"Artisanal gefilte fish." ...

Joel S. Berson Berson at ATT.NET
Thu May 29 00:09:44 UTC 2014

Lary, try sable, n.1.:

1. a. A small carnivorous quadruped, Mustela
zibellina, nearly allied to the martens, and
native of the arctic and sub-arctic regions of
Europe and Asia. Also Russian sable, Siberian
sable. In Middle English the animal and its fur
are called also martrix sable, martryn sable, after Old French martre sable.
      The American sable, Mustela Americana,
native of the arctic and sub-arctic regions of
North America, is now regarded as a geographical
variety of the Old World species. The red or
Tatar sable is the Siberian mink, Putorius sibiricus.
1423   Kingis Quair clvii,   The bugill, draware
by his hornis grete; The martrik sable, the foyn?ee, and mony mo.

Perhaps smoked Russian sable is what the Jews of
Eastern Europe ate -- transportable from the
Arctic after smoking, and inexpensive, like the
cheap (in two senses) smoked cod sent from New
England to the Portuguese fishermen -- a taste
brought to America in the great migrations of the turn of the 20th century.


At 5/28/2014 07:55 PM, Laurence Horn wrote:
>On May 28, 2014, at 6:18 PM, Joel S. Berson wrote:
> > ... an oxymoron?
> >
> > The Subject line (without the ellipsis) is the first sentence of the
> > article "Everything New is Old Again / Jewish-American deli food is
> > suddenly the rage, as younger cooks mix tradition and reinvention",
> > by Julia Moskin, NYTimes, May 28, D1/1.
> >
> > On the other hand, I am gratified to see the illustration with its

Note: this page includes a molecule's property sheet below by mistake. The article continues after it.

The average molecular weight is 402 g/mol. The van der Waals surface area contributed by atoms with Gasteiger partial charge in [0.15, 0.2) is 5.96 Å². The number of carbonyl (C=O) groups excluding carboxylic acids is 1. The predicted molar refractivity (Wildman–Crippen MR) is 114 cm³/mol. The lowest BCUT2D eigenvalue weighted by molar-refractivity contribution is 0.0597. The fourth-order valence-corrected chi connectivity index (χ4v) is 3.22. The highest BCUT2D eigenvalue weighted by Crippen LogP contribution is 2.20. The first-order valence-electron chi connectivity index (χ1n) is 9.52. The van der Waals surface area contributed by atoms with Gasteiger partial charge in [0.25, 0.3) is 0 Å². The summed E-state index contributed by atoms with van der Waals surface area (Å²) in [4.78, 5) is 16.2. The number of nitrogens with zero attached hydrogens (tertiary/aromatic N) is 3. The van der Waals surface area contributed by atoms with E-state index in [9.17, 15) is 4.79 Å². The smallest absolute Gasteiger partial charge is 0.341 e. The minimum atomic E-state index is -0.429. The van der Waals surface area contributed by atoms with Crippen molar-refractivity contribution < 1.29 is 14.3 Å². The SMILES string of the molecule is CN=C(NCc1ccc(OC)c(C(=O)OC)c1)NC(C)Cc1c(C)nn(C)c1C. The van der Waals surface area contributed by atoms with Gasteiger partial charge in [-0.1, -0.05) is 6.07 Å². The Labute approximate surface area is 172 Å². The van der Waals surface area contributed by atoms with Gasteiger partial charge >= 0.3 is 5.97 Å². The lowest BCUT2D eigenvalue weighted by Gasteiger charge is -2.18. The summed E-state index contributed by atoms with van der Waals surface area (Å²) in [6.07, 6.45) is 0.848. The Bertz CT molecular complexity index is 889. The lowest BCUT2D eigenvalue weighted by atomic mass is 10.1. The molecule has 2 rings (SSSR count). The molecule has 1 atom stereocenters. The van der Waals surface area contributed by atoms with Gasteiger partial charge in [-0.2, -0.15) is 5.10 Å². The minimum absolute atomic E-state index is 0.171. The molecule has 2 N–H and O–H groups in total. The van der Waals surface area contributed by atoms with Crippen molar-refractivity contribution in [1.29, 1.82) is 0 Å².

> > revival of sable and whitefish, plus two preparations of salmon --
> > all favorites of my aunt in 1950s Manhattan.
> >
>Sable was always my favorite, but we used to
>call it "chicken carp" in my family.  Not in the
>OED, and I'm not sure if the sable(fish) listed
>there is what Joel and I remember.  (At least I
>never thought of it as being an Indian fish, but
>the entry doesn't mention smoked
>versions.)  Anyone else know from chicken carp, artisanal or otherwise?
>SABLE, n.4
>An Indian fish; = hilsa n.   Usually sable-fish.
>1810   T. Williamson E. India Vade-mecum II.
>154   The hilsah, (or sable fish,) which seems
>to be mid-way between a mackarel and a
>salmon,..is, perhaps, the richest fish with which any cook is acquainted.
>1846   J. T. Thompson Dict. Hindee & Eng.,   Iléesh..the Hilsa or Sable.
>1883   F. Day Indian Fish 34   An anadromous
>shad termed ‘Pulla’ in the Indus,..‘Sable-fish’
>by the Madrassees,..[and] ‘Hilsa’ or ‘ilisha’ in Bengal.
>The American Dialect Society - http://www.americandialect.org

The American Dialect Society - http://www.americandialect.org

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